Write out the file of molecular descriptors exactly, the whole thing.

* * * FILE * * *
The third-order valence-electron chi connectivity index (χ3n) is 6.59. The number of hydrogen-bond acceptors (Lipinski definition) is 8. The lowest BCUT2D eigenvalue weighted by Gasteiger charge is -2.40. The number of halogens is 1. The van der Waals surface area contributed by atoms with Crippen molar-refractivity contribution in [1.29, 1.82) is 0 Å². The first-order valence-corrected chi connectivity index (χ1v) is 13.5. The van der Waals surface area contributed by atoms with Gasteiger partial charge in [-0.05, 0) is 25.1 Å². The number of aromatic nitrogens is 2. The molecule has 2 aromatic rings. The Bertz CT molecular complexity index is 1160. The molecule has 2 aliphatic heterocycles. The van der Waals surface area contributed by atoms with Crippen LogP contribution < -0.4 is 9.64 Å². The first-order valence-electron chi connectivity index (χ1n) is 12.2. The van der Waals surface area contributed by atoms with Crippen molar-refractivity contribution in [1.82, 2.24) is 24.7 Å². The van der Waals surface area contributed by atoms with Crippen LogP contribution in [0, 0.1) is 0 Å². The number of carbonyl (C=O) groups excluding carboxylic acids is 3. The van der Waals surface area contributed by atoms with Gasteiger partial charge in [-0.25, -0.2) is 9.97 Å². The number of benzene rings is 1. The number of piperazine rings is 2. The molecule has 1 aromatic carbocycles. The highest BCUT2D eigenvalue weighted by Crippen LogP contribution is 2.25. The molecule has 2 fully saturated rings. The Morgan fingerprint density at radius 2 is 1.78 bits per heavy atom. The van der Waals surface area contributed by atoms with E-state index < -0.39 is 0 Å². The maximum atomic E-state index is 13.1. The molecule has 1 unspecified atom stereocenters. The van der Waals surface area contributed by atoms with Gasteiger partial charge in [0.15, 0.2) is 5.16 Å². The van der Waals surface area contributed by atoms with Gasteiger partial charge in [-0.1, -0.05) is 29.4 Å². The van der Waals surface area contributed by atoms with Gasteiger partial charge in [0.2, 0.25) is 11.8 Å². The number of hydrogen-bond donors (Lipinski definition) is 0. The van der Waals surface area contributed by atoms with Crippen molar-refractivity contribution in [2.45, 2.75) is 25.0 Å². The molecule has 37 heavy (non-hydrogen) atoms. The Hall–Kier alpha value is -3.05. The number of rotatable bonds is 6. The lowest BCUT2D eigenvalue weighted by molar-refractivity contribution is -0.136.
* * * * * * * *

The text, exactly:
The third-order valence-electron chi connectivity index (χ3n) is 6.59. The number of hydrogen-bond acceptors (Lipinski definition) is 8. The lowest BCUT2D eigenvalue weighted by Gasteiger charge is -2.40. The number of halogens is 1. The van der Waals surface area contributed by atoms with Crippen molar-refractivity contribution in [1.29, 1.82) is 0 Å². The first-order valence-corrected chi connectivity index (χ1v) is 13.5. The van der Waals surface area contributed by atoms with Gasteiger partial charge in [-0.05, 0) is 25.1 Å². The number of aromatic nitrogens is 2. The molecule has 2 aromatic rings. The Bertz CT molecular complexity index is 1160. The molecule has 2 aliphatic heterocycles. The van der Waals surface area contributed by atoms with Crippen LogP contribution < -0.4 is 9.64 Å². The first-order valence-electron chi connectivity index (χ1n) is 12.2. The van der Waals surface area contributed by atoms with Crippen molar-refractivity contribution in [1.82, 2.24) is 24.7 Å². The van der Waals surface area contributed by atoms with Crippen LogP contribution in [0, 0.1) is 0 Å². The number of carbonyl (C=O) groups excluding carboxylic acids is 3. The van der Waals surface area contributed by atoms with Gasteiger partial charge in [-0.25, -0.2) is 9.97 Å². The number of benzene rings is 1. The number of piperazine rings is 2. The molecule has 1 aromatic carbocycles. The highest BCUT2D eigenvalue weighted by Crippen LogP contribution is 2.25. The molecule has 2 fully saturated rings. The Morgan fingerprint density at radius 2 is 1.78 bits per heavy atom. The van der Waals surface area contributed by atoms with E-state index < -0.39 is 0 Å². The maximum atomic E-state index is 13.1. The molecule has 1 unspecified atom stereocenters. The van der Waals surface area contributed by atoms with Gasteiger partial charge in [0.15, 0.2) is 5.16 Å². The van der Waals surface area contributed by atoms with Gasteiger partial charge in [-0.1, -0.05) is 29.4 Å². The van der Waals surface area contributed by atoms with Gasteiger partial charge in [0.2, 0.25) is 11.8 Å². The number of hydrogen-bond donors (Lipinski definition) is 0. The van der Waals surface area contributed by atoms with Crippen molar-refractivity contribution in [2.45, 2.75) is 25.0 Å². The molecule has 37 heavy (non-hydrogen) atoms. The Hall–Kier alpha value is -3.05. The number of rotatable bonds is 6. The lowest BCUT2D eigenvalue weighted by molar-refractivity contribution is -0.136.